Without a doubt, public libraries help build digitally inclusive communities in key areas, yet many tribal and rural libraries cannot offer these same services for their communities due to a variety of barriers related to the digital divide. This month I tagged along with Mary Villegas, Technology and Tribal Consultant, on a site visit to the Venito Garcia Library which serves the Tohono O’Odham Nation. Sitting in on this visit provided a better understanding of the activities of the Library Development branch of the Arizona State Library, Archives and Public Records, my host institution for the Digital Inclusion Corps project, and emphasized the need for action in all areas of digital inclusion to support tribal and rural libraries. It doesn’t matter how many digital resources are available online if our underserved communities cannot access them.
The LD department publicizes a number of resources for tribal libraries, but it is the in-person site visits, rather than emails or phone calls, that are an important first step to relationship building. On the site visits, Mary provides an overview of the resources that the State Library provides for the local libraries, including continuing education for library staff (such as the Summer Library Institute), grant opportunities, consulting, and 29 freely available databases (while we’re at it, the hotspot lending pilot program we’re developing as part of the Digital Inclusion Corps can be added to this list). Her visits take a “train the trainer” approach, and she also conducts public trainings for library users as well. It is this relationship building that is a critical step towards starting the conversations with our stakeholders about why being connected matters not only for increasing a library’s capacity to over 21st century digital services, but for equipping libraries to become advocates for digital inclusion in their communities as well.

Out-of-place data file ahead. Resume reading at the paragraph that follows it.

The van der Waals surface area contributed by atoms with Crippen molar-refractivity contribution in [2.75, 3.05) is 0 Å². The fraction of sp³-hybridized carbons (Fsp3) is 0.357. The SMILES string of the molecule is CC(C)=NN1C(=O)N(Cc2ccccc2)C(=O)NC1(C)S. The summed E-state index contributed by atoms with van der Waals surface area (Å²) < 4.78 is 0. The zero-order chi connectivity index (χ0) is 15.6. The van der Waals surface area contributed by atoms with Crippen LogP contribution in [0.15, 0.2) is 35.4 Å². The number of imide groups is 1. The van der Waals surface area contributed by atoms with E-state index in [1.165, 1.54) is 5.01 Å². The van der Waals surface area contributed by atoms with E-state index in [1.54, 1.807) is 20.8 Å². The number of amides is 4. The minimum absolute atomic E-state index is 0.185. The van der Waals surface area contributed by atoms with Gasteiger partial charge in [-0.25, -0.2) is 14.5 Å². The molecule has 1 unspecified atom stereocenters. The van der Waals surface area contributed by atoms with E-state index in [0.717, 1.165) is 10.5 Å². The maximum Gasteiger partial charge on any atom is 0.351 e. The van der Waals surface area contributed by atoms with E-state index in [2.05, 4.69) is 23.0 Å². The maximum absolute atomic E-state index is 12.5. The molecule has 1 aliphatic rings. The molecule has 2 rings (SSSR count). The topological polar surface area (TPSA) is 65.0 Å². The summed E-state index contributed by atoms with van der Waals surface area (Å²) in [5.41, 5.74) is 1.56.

I am proud to support the Library Development’s mission of “empowering Arizona libraries to offer excellent customer service through consulting, grant funding, resources, and training.”
The longer I’m “doing” digital inclusion work the more I see that digital inclusion is a prerequisite for libraries and their users to effectively access the State Library’s resources. All components of digital inclusion are required: it is imperative that robust and affordable broadband is available, that users have the access to Internet-capable devices, that relevant content is available, and that users have the digital skills and technical support needed to effectively use information and communication technology. A commitment to empowering Arizona libraries requires us to address each of these areas head-on. It’s a long road ahead of us, and relationship building with our local libraries from the outset is the right move to make.